twinkie bundt – smitten kitchen

twinkie bundt

Recipes

twinkie bundt

As one does, I first spied a Twinkie Bundt on Pinterest a few weeks ago and immediately became consumed with making my own primarily because it’s spectacularly fun to say and also call someone, maybe or maybe not as a compliment. [As you can infer, we really like to flex our maturity at the Smitten Kitchen.] The recipe turned out to hail from the talented food blogger and cookbook author Shauna Sever‘s book, Pure Vanilla, but as I am stubborn, I wanted to go in my own direction with it as I have a buttermilk bundt I’m rather fond of and a simple marshmallow frosting that we could use instead of the jarred marshmallow filling suggested.


what you'll need
very yellow cake

If only things were this simple! My first step was to find a Twinkie, yes, the snack cake with a reputation for having an indefinite shelf life and I’ve decided that economists need to start something of a Twinkie Index, which measures how fancy your neighborhood has gotten and how hopeless your chances are of ever buying real estate by the presence or absence of this one-time snack aisle staple. I couldn’t find a one, i.e. we are doomed. I went to four bodegas, two drugstores (because in America you buy your candy at pharmacies!) and two grocery stores and found nada. I had to have one ported in from a different part of the city and did you know they contain beef tallow? I digress, I promise this isn’t going to be one of those sanctimonious rants about how gross packaged food is; this isn’t that kind of website and if eating a Twinkie once a decade makes you happy, so be it. This was more of a reminder that some labels are better not read.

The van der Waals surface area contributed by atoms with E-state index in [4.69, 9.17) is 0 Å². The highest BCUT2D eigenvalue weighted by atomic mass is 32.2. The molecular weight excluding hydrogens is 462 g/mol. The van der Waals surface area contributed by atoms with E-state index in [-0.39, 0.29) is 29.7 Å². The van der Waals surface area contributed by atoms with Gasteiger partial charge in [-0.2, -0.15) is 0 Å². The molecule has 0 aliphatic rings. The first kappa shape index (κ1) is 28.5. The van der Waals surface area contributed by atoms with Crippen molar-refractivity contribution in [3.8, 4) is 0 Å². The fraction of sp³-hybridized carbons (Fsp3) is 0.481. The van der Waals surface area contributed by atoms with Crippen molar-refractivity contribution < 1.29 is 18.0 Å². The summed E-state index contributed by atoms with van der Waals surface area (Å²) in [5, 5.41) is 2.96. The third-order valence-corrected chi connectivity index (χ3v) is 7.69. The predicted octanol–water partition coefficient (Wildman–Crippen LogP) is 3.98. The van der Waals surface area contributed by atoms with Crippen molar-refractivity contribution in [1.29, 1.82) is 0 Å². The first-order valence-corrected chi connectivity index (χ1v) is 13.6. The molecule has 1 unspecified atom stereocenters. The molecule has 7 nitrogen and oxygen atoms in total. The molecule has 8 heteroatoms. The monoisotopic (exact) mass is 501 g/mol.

So, Twinkie “investigated” and disposed of (or not; I admit nothing/regret everything) I concluded that my plans were on the right path and from there, everything went south. I could not get the filling as thick as I wanted it. Each time I sliced into the cake, loose marshmallow would spill out — yuck, right? Apparently, not. Apparently, I am much more bothered by this than anyone else that tried it or spied a photo of it on Instagram last night and so I’m going to do something I almost never do; I’m going to publish a recipe with a warning: this will not be exactly like a Twinkie! Arguably, this is the whole point and for the best, but should this bother you (don’t worry, you’re among friends), I’m going to include a few directions you might go in instead/paths I might have gone down if the chaos of real life right now didn’t force me to collect my chips and move onto other responsibilities. [Just kidding, we know all I really do all day is devour this bundle of frosting and light.]

twinkie bundt
twinkie bundt

Twinkie Bundt
Inspired by, but not the recipe from, Pure Vanilla

Cake
1 cup (225 grams) unsalted butter, at room temperature
1 3/4 cups (350 grams) granulated sugar
2 large eggs
2 large yolks (save the 2 whites for filling, below)
1 teaspoon (5 ml) vanilla extract
2 teaspoons baking powder
1 teaspoon fine sea salt or table salt
2 1/2 cups (315 grams) all-purpose flour
1 cup (235 ml) buttermilk

Filling*
2 large egg whites
2/3 cup (135 grams) granulated sugar
1/4 teaspoon cream of tartar
1 teaspoon (5 ml) vanilla extract